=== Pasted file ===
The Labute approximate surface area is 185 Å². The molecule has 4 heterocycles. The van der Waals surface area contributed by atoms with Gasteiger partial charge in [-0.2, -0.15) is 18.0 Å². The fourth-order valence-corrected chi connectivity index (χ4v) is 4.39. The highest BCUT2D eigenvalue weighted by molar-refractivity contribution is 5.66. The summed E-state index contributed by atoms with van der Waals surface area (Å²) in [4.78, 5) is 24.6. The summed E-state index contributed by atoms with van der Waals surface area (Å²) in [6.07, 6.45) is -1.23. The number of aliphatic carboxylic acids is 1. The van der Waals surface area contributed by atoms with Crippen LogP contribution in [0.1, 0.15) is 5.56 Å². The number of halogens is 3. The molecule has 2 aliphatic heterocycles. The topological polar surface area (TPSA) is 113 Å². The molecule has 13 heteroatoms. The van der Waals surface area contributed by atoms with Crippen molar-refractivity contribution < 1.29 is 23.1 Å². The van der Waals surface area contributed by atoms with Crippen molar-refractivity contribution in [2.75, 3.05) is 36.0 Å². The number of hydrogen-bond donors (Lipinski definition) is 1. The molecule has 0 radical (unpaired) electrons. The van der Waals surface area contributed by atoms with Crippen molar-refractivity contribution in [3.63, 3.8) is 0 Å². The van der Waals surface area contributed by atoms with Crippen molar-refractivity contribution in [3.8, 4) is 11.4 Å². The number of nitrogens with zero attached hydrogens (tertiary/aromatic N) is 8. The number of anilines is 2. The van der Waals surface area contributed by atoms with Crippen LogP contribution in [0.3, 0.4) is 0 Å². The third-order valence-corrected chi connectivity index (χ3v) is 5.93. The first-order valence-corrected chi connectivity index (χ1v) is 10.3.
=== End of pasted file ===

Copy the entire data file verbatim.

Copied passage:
The Labute approximate surface area is 185 Å². The molecule has 4 heterocycles. The van der Waals surface area contributed by atoms with Gasteiger partial charge in [-0.2, -0.15) is 18.0 Å². The fourth-order valence-corrected chi connectivity index (χ4v) is 4.39. The highest BCUT2D eigenvalue weighted by molar-refractivity contribution is 5.66. The summed E-state index contributed by atoms with van der Waals surface area (Å²) in [4.78, 5) is 24.6. The summed E-state index contributed by atoms with van der Waals surface area (Å²) in [6.07, 6.45) is -1.23. The number of aliphatic carboxylic acids is 1. The van der Waals surface area contributed by atoms with Crippen LogP contribution in [0.1, 0.15) is 5.56 Å². The number of halogens is 3. The molecule has 2 aliphatic heterocycles. The topological polar surface area (TPSA) is 113 Å². The molecule has 13 heteroatoms. The van der Waals surface area contributed by atoms with Crippen molar-refractivity contribution < 1.29 is 23.1 Å². The van der Waals surface area contributed by atoms with Crippen molar-refractivity contribution in [2.75, 3.05) is 36.0 Å². The number of hydrogen-bond donors (Lipinski definition) is 1. The molecule has 0 radical (unpaired) electrons. The van der Waals surface area contributed by atoms with Crippen molar-refractivity contribution in [3.63, 3.8) is 0 Å². The van der Waals surface area contributed by atoms with Crippen molar-refractivity contribution in [3.8, 4) is 11.4 Å². The number of nitrogens with zero attached hydrogens (tertiary/aromatic N) is 8. The number of anilines is 2. The van der Waals surface area contributed by atoms with Crippen LogP contribution in [0.3, 0.4) is 0 Å². The third-order valence-corrected chi connectivity index (χ3v) is 5.93. The first-order valence-corrected chi connectivity index (χ1v) is 10.3.